Shotgun Lovesongs, Nickolas Butler. About four male friends and their relationship to one another, as well as with the women in their lives. A glimpse into the male psyche. Decisions are questioned, actions are challenged, and consequences can be dire at times. Takes place in the Midwest and offers perspectives not typically considered.

Elizabeth Street, Laurie Fabiano. A historical novel. The story is based on facts, yet the author has changed some names and has had to imagine conversations that took places decades earlier. I found the story really captivating, especially in the second half of the book. Learning about Italy, certain customs, as well as the Black Hand, was extremely interesting. Takes place in NYC in the early 1900’s.

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Books with a food theme

Though not a gourmet, I have always liked reading about books that have food as a primary element, where the descriptions of a dish or meal are so enticing, I am encouraged to cook or bake. (In fact, writing tonight’s blog inspired me to make banana bread, which smells divine). Sometimes there is a magical element too, associated with the food, that makes the story whimsical or fanciful. The food becomes its own character, driving the plot to an aspect otherwise not possible. After reading some of these books, perhaps you will want to go out and create some culinary magic of your own. I did not write summaries for these, but if you click on the link, you will be taken to its Amazon page for a description.

These first ones are more traditional in their styles, with recipes and fairly stable plots.

These books have that unknown element intertwined with a good story, and you have to be willing to suspend a little reality to embrace the tale as it unfolds.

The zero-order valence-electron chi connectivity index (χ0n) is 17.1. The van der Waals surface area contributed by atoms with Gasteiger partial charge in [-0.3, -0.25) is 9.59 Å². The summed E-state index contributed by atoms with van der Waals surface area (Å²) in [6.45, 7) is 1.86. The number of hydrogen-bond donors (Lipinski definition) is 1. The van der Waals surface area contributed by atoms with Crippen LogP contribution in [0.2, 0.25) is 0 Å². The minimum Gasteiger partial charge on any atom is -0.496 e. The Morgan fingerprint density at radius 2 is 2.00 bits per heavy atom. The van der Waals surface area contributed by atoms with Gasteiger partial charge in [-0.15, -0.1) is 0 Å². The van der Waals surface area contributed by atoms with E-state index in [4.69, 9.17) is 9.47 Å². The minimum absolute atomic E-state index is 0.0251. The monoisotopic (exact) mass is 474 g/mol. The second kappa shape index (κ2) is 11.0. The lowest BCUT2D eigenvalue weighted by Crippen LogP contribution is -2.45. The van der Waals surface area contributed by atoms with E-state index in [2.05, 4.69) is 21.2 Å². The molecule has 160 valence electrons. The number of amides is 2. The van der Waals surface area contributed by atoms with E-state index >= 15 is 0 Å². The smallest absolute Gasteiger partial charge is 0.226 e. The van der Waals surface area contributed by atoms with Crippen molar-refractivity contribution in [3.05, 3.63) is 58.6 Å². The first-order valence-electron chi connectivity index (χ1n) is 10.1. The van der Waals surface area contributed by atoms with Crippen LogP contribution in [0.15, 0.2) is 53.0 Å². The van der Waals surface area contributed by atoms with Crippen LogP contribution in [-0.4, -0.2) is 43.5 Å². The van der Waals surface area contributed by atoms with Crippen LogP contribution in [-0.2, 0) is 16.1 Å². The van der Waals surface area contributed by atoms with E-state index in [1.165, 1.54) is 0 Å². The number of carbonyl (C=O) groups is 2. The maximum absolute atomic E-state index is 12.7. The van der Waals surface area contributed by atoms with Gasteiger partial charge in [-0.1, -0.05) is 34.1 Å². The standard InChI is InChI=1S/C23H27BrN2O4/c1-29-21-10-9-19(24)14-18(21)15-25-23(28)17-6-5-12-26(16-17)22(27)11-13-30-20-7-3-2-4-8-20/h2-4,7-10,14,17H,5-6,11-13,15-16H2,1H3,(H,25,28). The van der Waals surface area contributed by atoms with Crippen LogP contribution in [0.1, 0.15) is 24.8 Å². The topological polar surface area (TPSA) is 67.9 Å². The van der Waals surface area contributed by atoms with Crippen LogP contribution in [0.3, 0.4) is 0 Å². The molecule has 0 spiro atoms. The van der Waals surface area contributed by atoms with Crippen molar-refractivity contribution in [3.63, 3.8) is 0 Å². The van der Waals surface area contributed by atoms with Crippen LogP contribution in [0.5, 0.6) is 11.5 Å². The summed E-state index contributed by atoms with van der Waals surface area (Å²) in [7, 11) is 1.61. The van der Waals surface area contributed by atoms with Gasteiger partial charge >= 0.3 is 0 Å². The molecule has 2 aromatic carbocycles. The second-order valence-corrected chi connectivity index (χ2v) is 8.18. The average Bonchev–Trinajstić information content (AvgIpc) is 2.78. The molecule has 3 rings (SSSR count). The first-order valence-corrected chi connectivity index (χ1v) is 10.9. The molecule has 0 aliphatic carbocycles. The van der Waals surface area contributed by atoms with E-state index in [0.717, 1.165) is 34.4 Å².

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Books with alternate realities

Have you ever wondered about parallel lives? Is it true that we could be living different versions of the same life, at the same time? These books explore what happens when there is a trauma, and as a result, the main character steps out of her daily life and into an alternative one. Ultimately, each time, she has to decide which life is true and which one is where she belongs. See if you can identify with the title character in any of these.

The Bookseller (2015) by Cynthia Swanson introduces us to a woman living two lives, and she does not know which is real and which is her dream life. The book starts out in one life and introduces a dream world, only to have them intersect, cross over and ultimately collide. The reader does not know which world is real and which is not, until the very end. Takes place in the 1960’s, which adds another dimension to the story.

Then and Always  (2014) by Dani Atkins documents the life of a young woman who faces tragedy and lives to tell the tale after a bad accident. Her life is stuck though and after another incident sends her to the hospital, she finds herself living a life she does not recall. Yet she does not have amnesia. She does not know which life is true and neither do we. The ending is bittersweet, yet also fitting for the story.

The Lost  (2014) by Sarah Beth Durst finds main character Lauren discovering a world that does not make sense, while she comes to terms with having a terminally ill mother. She faces adversity while living in a town only known as Lost and has to learn how to take care of herself, for the first time in her life. Only then, will she be able to return home. First in a trilogy, The Lost ends in a cliffhanger; the Missing follows in Fall 2015, and I am looking forward to reading it.

Cecilia Ahern’s There’s No Place Like Here  (2009) explores what happened to someone who disappears without a trace. Where could the person have gone? Sandy spends her life finding missing people, objects, etc. until one day, she too, goes missing and winds up in a land filled with everything and everyone we have lost at one point in our lives (socks, baby blankets, baseballs, as well as people and pets). At first, I thought The Lost and this book had very similar plots, but they do have enough different aspects to make them both good reads.